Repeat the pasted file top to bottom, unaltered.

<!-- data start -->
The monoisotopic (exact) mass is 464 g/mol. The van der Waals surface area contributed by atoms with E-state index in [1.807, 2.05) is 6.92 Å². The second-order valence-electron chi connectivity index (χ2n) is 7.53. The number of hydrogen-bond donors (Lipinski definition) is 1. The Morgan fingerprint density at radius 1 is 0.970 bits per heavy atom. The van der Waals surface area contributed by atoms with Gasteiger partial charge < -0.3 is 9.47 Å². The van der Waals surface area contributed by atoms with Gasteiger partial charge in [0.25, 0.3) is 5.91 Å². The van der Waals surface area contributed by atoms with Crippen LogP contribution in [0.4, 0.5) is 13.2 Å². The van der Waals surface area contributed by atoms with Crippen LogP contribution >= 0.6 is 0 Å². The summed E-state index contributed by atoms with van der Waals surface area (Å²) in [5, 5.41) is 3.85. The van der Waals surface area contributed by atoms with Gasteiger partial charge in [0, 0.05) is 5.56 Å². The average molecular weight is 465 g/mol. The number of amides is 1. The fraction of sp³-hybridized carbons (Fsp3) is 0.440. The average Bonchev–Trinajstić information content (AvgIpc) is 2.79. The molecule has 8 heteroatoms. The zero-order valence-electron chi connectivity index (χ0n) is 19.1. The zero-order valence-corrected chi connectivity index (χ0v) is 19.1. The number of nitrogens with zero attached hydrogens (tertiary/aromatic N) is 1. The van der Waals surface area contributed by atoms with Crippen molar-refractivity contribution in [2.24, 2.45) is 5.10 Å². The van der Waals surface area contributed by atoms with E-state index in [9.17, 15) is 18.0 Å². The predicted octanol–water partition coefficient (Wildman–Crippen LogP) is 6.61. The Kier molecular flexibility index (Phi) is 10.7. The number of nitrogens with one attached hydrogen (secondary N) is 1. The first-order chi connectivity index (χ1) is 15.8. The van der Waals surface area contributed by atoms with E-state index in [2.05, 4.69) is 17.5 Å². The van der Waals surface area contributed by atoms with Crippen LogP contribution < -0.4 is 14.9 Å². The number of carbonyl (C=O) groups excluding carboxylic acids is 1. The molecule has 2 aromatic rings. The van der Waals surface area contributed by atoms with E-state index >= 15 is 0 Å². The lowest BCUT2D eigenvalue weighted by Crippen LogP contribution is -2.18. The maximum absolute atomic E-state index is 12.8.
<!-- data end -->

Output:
The monoisotopic (exact) mass is 464 g/mol. The van der Waals surface area contributed by atoms with E-state index in [1.807, 2.05) is 6.92 Å². The second-order valence-electron chi connectivity index (χ2n) is 7.53. The number of hydrogen-bond donors (Lipinski definition) is 1. The Morgan fingerprint density at radius 1 is 0.970 bits per heavy atom. The van der Waals surface area contributed by atoms with Gasteiger partial charge < -0.3 is 9.47 Å². The van der Waals surface area contributed by atoms with Gasteiger partial charge in [0.25, 0.3) is 5.91 Å². The van der Waals surface area contributed by atoms with Crippen LogP contribution in [0.4, 0.5) is 13.2 Å². The van der Waals surface area contributed by atoms with Crippen LogP contribution >= 0.6 is 0 Å². The summed E-state index contributed by atoms with van der Waals surface area (Å²) in [5, 5.41) is 3.85. The van der Waals surface area contributed by atoms with Gasteiger partial charge in [0, 0.05) is 5.56 Å². The average molecular weight is 465 g/mol. The number of amides is 1. The fraction of sp³-hybridized carbons (Fsp3) is 0.440. The average Bonchev–Trinajstić information content (AvgIpc) is 2.79. The molecule has 8 heteroatoms. The zero-order valence-electron chi connectivity index (χ0n) is 19.1. The zero-order valence-corrected chi connectivity index (χ0v) is 19.1. The number of nitrogens with zero attached hydrogens (tertiary/aromatic N) is 1. The van der Waals surface area contributed by atoms with Crippen molar-refractivity contribution in [2.24, 2.45) is 5.10 Å². The van der Waals surface area contributed by atoms with E-state index in [9.17, 15) is 18.0 Å². The predicted octanol–water partition coefficient (Wildman–Crippen LogP) is 6.61. The Kier molecular flexibility index (Phi) is 10.7. The number of nitrogens with one attached hydrogen (secondary N) is 1. The first-order chi connectivity index (χ1) is 15.8. The van der Waals surface area contributed by atoms with E-state index in [2.05, 4.69) is 17.5 Å². The van der Waals surface area contributed by atoms with Crippen LogP contribution < -0.4 is 14.9 Å². The number of carbonyl (C=O) groups excluding carboxylic acids is 1. The molecule has 2 aromatic rings. The van der Waals surface area contributed by atoms with E-state index >= 15 is 0 Å². The lowest BCUT2D eigenvalue weighted by Crippen LogP contribution is -2.18. The maximum absolute atomic E-state index is 12.8.